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...As a result, he drifts back into the singing-waiting business and never takes another job. Katie tells Sissy about her fears and worries regarding the future. She also tells her older... (full context)
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...putting a nickel in. She then gets back into bed and gets excited again when Katie tells her about the two books for Francie. Sissy promises that she will get the... (full context)
Chapter 10
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Katie insists that Francie will live, but she worries over how fragile she is. This is... (full context)
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When Katie tells Johnny, he worries again. The idea of a second child makes him feel “trapped.”... (full context)
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...born one week after her first birthday. Unlike Francie, he is born strong and healthy. Katie suddenly feels “a wild tenderness for him” and “a flash of contempt” for the weak... (full context)
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Katie names the boy Cornelius, after a noble character she once saw an actor portray on... (full context)
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As the children grow up, Katie loses her tenderness and develops what people call “character.” She still loves Johnny dearly, but... (full context)
Chapter 11
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Johnny celebrates his voting birthday by going on a three-day drinking binge. Katie locks him in the bedroom so that he can’t get more to drink, which causes... (full context)
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...between her breasts, laces her corset, and buttons her dress over it. She goes to Katie’s and asks to be left alone with Johnny. Katie locks Sissy in the bedroom with... (full context)
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When Sissy goes back into the kitchen, Katie looks at her disordered clothing with “swollen and suspicious” eyes and tells Sissy that she... (full context)
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Katie wonders aloud why she married Johnny. Sissy says that Katie married him because she wanted... (full context)
Chapter 12
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Katie is ashamed to stay in the neighborhood after Johnny’s drinking binge. She finds a house... (full context)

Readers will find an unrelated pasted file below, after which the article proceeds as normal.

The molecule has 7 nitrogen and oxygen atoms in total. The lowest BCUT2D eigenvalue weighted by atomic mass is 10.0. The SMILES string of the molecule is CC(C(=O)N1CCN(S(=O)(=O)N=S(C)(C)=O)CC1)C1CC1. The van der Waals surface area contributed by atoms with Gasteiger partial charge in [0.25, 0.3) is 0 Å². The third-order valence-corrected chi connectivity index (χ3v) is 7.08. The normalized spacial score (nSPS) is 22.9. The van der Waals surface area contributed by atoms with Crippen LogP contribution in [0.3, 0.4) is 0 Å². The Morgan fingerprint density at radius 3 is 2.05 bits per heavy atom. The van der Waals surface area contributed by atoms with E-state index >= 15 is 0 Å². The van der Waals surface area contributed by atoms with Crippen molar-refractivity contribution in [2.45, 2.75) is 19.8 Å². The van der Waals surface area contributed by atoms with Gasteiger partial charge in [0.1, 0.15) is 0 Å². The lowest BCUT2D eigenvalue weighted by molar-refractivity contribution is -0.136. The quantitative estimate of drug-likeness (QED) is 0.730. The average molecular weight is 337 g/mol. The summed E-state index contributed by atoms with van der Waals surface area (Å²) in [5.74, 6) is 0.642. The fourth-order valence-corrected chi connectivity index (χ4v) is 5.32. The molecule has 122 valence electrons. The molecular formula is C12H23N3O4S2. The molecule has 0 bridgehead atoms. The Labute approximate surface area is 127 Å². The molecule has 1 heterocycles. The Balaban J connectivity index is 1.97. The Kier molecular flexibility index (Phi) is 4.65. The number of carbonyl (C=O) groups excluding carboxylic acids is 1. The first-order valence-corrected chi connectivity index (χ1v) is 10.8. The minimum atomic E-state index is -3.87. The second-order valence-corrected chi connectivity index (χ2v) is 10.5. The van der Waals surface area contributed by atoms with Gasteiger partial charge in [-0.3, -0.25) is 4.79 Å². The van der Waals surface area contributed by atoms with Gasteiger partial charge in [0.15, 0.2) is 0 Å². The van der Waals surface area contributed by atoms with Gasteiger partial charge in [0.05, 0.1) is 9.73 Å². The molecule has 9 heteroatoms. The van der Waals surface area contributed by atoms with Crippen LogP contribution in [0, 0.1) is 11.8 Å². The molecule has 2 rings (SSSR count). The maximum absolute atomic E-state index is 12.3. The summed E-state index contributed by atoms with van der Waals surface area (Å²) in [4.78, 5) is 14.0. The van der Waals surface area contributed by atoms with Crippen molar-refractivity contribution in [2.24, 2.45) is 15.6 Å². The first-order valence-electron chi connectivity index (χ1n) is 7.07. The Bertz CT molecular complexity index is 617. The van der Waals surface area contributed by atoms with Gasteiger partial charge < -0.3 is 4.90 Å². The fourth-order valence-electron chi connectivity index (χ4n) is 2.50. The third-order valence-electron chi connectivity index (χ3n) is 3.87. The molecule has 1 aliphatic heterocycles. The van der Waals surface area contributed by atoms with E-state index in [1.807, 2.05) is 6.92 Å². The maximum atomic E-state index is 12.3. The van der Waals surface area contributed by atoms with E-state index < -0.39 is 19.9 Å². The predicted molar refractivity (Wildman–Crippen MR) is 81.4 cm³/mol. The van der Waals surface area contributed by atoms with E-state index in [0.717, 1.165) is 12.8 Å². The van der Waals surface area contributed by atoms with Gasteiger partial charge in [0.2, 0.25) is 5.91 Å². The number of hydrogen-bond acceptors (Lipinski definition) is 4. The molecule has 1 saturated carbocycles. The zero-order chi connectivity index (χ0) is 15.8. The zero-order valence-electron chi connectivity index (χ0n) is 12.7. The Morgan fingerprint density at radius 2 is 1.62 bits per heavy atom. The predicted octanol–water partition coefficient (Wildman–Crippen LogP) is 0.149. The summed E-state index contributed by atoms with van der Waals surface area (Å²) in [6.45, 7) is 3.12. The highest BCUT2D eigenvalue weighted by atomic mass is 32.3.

Chapter 13
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...a bathtub. To Francie, this is the largest body of water she has ever seen. Katie and Johnny work to keep the building clean in exchange for their rent. During the... (full context)
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A year passes. Katie works harder every season. Johnny works less and drinks more. Katie continues to read to... (full context)
Chapter 14
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...laid off from work and, that day, decides to go see Francie and Neeley while Katie is working. She suddenly sees “a handsome tricycle.” It’s unattended and Sissy wastes no time... (full context)
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...quite innocent. On Saturday afternoons, Johnny is at Union Headquarters, waiting for a job, and Katie fixes sandwiches and coffee for shopgirls at Gorling’s Department Store. Sissy knows that the children... (full context)
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...sees what is hanging outside of the window, his face burns with shame. He tells Katie about it when she comes home. (full context)
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Katie later questions Francie closely. Later, Katie talks with Evy and they both agree that, for... (full context)
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Katie finds another building where she can serve as janitor on Grand Street in Williamsburg. The... (full context)
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...which means that she will be starting school in September. Francie tells her father that Katie said that Francie must wait a year for school so that she and Neeley can... (full context)
Chapter 15
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...them of chalk dust. Francie watches her, with her face close to the iron mesh. Katie once told her that this is a job reserved for a teacher’s pet. Francie is... (full context)
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...dollars and the previous renter of the apartment did not have it, so she asked Katie if she could leave it and if the family would take care of it for... (full context)
Chapter 17
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Katie decides to provide the family with piano lessons. She gets the idea from a white... (full context)
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...fascinated by the metronome that she is paying little attention to how Miss Tynmore places Katie’s hands on the keys. The “soothing monotonous clicking” causes Neeley to fall asleep. (full context)
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When the lesson ends, Katie expresses her gratitude for Miss Tynmore’s excellent instruction. Miss Tynmore is pleased by the flattery... (full context)
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After each lesson, Katie shows Francie and Neeley what she has learned and makes them practice for thirty minutes... (full context)
Chapter 18
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...she instructs them to wash themselves and then go to the clinic at 11:00 AM. Katie cannot go with them because she has to work and Johnny is at Union Headquarters,... (full context)